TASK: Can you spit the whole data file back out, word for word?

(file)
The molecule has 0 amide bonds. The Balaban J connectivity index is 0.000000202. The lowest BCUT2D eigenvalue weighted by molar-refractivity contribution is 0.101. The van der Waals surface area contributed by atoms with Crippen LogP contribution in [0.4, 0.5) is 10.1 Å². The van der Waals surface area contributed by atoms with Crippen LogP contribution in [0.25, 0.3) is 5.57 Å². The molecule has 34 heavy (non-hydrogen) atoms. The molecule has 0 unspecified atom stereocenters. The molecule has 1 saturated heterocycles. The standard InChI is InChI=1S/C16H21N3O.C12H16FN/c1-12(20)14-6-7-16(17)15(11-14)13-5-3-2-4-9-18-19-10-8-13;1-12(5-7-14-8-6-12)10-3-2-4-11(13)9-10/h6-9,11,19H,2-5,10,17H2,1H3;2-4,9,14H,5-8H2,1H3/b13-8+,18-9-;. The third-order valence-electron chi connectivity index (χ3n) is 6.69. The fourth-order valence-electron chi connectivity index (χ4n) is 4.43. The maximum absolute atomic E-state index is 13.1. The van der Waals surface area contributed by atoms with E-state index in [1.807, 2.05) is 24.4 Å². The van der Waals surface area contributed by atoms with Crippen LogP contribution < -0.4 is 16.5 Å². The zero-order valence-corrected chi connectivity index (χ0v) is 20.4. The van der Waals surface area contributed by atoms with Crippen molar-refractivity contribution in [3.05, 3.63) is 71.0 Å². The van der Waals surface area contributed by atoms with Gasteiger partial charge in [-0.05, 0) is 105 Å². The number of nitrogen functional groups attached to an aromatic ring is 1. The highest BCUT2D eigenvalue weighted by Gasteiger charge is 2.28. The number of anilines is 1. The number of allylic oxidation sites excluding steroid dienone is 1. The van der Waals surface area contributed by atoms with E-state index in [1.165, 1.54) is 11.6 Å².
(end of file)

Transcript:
The molecule has 0 amide bonds. The Balaban J connectivity index is 0.000000202. The lowest BCUT2D eigenvalue weighted by molar-refractivity contribution is 0.101. The van der Waals surface area contributed by atoms with Crippen LogP contribution in [0.4, 0.5) is 10.1 Å². The van der Waals surface area contributed by atoms with Crippen LogP contribution in [0.25, 0.3) is 5.57 Å². The molecule has 34 heavy (non-hydrogen) atoms. The molecule has 0 unspecified atom stereocenters. The molecule has 1 saturated heterocycles. The standard InChI is InChI=1S/C16H21N3O.C12H16FN/c1-12(20)14-6-7-16(17)15(11-14)13-5-3-2-4-9-18-19-10-8-13;1-12(5-7-14-8-6-12)10-3-2-4-11(13)9-10/h6-9,11,19H,2-5,10,17H2,1H3;2-4,9,14H,5-8H2,1H3/b13-8+,18-9-;. The third-order valence-electron chi connectivity index (χ3n) is 6.69. The fourth-order valence-electron chi connectivity index (χ4n) is 4.43. The maximum absolute atomic E-state index is 13.1. The van der Waals surface area contributed by atoms with E-state index in [1.807, 2.05) is 24.4 Å². The van der Waals surface area contributed by atoms with Crippen LogP contribution < -0.4 is 16.5 Å². The zero-order valence-corrected chi connectivity index (χ0v) is 20.4. The van der Waals surface area contributed by atoms with Crippen molar-refractivity contribution in [3.05, 3.63) is 71.0 Å². The van der Waals surface area contributed by atoms with Gasteiger partial charge in [-0.05, 0) is 105 Å². The number of nitrogen functional groups attached to an aromatic ring is 1. The highest BCUT2D eigenvalue weighted by Gasteiger charge is 2.28. The number of anilines is 1. The number of allylic oxidation sites excluding steroid dienone is 1. The van der Waals surface area contributed by atoms with E-state index in [1.165, 1.54) is 11.6 Å².